An argument for working less

The 40 hour work week is so ingrained in our culture that even entrepreneurs use it as a measuring stick for how much they work.

More than 40? That's a lot. Less than 40? For some, that's the dream.

But every estimate of how much (or how hard) you should be working make one fatal mistake.

This mistake results in busyness instead of productivity. It results in anxiety instead of peace. It results in reduced capacity to think critically, navigate the world, and see the forest from the trees.

What is this fatal flaw?

They don't account for the way humans are designed to execute creative work.

Let me redefine it for you:

Creative work is focused, critical thinking, writing, or creation.

Work is not reading a book about email marketing. Work is studying and taking actionable notes on a book about email marketing.

Work isn't scrolling your IG feed looking at "what's working now." Work is creating space to think about what you need to learn, then identifying the best resource to acquire that knowledge, and going out to get it.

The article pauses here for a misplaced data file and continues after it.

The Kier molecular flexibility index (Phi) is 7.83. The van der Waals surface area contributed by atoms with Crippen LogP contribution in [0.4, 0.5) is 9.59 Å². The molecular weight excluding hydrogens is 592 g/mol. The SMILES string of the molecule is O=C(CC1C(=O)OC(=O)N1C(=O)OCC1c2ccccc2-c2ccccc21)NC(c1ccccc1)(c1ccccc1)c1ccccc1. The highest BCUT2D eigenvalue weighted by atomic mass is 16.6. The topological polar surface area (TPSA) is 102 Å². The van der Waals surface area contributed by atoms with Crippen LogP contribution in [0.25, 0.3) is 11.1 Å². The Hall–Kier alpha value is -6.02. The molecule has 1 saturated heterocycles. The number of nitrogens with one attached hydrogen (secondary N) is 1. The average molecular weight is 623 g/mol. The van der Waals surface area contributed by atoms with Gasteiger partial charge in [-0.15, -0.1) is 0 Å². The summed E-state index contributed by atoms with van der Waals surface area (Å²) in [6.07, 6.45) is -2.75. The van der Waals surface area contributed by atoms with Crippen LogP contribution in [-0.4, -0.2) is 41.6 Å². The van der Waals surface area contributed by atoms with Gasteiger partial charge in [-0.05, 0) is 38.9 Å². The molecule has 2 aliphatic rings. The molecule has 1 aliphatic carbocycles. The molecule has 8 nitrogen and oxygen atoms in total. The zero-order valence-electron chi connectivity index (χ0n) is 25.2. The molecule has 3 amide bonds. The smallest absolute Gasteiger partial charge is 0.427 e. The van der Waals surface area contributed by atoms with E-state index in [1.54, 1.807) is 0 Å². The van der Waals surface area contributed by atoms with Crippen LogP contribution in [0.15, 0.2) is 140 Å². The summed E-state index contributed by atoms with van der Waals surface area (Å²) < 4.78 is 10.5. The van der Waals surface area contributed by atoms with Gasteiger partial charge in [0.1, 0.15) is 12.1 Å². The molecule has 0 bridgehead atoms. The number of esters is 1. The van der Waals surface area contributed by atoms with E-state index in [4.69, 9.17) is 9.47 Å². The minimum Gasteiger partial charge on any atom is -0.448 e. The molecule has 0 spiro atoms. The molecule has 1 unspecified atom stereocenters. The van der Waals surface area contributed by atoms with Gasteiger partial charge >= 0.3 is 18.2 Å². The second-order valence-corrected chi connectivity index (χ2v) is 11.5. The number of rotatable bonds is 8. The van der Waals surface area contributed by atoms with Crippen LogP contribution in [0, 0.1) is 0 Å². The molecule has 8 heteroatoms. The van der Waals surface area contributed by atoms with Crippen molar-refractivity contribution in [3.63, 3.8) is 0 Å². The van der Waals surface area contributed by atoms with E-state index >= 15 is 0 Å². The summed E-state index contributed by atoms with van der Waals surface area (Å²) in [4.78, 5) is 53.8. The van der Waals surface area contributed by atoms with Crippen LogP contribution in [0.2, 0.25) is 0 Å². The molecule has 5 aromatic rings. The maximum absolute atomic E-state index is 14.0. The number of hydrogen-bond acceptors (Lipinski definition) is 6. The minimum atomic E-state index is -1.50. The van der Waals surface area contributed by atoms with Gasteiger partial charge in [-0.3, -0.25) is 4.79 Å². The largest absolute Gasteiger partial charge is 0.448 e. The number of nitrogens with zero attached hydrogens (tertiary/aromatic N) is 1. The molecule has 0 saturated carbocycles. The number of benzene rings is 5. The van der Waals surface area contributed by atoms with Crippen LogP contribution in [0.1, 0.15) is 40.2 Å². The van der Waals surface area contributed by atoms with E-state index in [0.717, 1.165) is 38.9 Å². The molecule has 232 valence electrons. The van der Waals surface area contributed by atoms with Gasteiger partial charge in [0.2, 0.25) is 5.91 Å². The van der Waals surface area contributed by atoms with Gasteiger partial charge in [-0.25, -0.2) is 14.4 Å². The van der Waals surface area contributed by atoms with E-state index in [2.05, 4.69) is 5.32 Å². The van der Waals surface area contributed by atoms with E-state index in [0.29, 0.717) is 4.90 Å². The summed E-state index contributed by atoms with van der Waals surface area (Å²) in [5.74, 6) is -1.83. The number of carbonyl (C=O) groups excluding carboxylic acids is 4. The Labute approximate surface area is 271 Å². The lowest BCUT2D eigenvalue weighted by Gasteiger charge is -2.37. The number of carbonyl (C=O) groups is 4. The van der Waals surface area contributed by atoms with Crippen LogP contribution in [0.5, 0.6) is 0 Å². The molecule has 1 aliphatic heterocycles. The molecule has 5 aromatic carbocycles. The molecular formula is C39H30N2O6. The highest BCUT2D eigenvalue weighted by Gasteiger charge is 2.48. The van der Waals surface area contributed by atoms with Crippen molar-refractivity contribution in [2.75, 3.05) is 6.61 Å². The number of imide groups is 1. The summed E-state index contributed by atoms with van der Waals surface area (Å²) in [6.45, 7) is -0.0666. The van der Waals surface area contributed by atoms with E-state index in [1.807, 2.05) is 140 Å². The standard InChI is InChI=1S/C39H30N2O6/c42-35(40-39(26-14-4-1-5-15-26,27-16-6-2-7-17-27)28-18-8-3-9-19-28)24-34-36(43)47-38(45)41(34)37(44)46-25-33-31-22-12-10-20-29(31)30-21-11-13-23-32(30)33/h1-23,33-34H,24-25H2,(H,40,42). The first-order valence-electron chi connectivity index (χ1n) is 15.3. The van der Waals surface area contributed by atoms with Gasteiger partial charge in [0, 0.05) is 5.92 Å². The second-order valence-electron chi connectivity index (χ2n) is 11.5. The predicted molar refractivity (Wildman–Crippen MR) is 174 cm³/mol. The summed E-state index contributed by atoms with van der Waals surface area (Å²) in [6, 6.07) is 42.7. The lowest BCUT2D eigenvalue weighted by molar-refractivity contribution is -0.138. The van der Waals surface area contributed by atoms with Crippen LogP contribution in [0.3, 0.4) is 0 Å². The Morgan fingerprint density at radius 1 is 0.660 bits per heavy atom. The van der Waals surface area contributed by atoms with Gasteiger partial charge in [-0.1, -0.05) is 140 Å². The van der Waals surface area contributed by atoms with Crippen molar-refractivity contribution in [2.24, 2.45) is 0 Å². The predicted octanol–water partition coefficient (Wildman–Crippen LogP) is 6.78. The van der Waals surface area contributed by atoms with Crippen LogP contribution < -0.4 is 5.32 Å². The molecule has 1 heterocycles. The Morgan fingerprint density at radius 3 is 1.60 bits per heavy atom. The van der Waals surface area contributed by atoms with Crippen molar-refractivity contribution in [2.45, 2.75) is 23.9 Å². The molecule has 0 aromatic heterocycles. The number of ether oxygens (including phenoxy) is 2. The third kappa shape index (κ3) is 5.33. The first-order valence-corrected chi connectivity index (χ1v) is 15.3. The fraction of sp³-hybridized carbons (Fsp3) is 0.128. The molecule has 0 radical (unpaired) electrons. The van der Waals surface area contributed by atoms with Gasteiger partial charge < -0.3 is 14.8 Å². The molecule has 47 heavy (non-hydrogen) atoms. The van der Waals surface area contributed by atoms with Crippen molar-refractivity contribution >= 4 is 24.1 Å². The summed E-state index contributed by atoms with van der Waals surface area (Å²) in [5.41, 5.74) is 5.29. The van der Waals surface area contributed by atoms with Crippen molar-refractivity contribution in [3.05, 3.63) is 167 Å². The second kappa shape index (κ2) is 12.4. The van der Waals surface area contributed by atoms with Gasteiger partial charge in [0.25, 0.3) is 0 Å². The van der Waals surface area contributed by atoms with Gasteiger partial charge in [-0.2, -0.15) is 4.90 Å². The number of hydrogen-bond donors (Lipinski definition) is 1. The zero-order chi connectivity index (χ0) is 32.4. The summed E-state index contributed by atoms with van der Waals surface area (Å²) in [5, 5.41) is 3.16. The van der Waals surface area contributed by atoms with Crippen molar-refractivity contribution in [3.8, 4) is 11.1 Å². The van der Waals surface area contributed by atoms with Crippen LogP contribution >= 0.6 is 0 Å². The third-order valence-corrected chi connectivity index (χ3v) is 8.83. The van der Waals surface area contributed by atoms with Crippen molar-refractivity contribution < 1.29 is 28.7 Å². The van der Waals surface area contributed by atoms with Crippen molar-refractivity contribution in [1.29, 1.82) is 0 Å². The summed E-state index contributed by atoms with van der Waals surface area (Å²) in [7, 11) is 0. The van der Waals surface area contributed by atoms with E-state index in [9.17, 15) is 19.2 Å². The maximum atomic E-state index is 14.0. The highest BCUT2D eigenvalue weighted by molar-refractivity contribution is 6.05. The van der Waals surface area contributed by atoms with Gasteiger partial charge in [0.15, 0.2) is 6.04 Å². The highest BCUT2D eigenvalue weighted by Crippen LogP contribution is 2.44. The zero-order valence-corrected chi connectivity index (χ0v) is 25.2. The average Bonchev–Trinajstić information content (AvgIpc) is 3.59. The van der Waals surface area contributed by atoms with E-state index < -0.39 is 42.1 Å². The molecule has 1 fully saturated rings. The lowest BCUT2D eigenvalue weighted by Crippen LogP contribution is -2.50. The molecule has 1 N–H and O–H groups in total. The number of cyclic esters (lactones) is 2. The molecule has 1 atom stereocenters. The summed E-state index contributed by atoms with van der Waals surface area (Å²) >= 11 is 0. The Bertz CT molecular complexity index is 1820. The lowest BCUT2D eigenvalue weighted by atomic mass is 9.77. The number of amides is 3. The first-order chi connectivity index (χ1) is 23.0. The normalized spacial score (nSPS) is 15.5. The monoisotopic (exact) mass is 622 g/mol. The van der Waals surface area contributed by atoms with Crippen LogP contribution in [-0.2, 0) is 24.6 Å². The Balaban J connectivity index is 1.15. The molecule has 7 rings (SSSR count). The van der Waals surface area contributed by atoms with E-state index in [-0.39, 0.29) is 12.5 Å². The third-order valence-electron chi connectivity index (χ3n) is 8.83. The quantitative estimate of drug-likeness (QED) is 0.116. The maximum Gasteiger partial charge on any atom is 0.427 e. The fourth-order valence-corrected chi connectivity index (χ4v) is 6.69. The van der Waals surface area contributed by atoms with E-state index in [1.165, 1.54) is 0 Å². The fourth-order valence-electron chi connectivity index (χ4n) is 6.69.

By this definition, most humans only work an hour or two a day. And certainly only a couple of hours at a time. The rest of their time is filled with meaningless tasks and trivialities that likely could be done by someone else or avoided altogether.

But maintaining this work on your schedule prevents you from truly doing creative work.

Creative work is meant to be done in sprints.  An hour or two, followed by a period of resting and reflecting. Yet, by believing in busyness and hard work, we've engineered all of this rest and reflection out of our work lives.

Believing that you need to work a certain number of hours will force you to expand your work to be busy and fill the time, reducing your efficiency and effectiveness.

This busyness will impede your ability to sit with a blank schedule, your phone put away, and just think.

You will become anxious, constantly comparing how hard you work to the hardest hustlers on Twitter.

Remember: Work is not an end, it is a means to an end.

If you want your work to be more meaningful, you need to treat it like it's meaningful.

Ritualize your working process. Create a habit or routine that allows you to consistently create. Show up with intentionality and then leave with intentionality. Don't just "work" for hours on end.

Get in, get out, and then rest and reflect.

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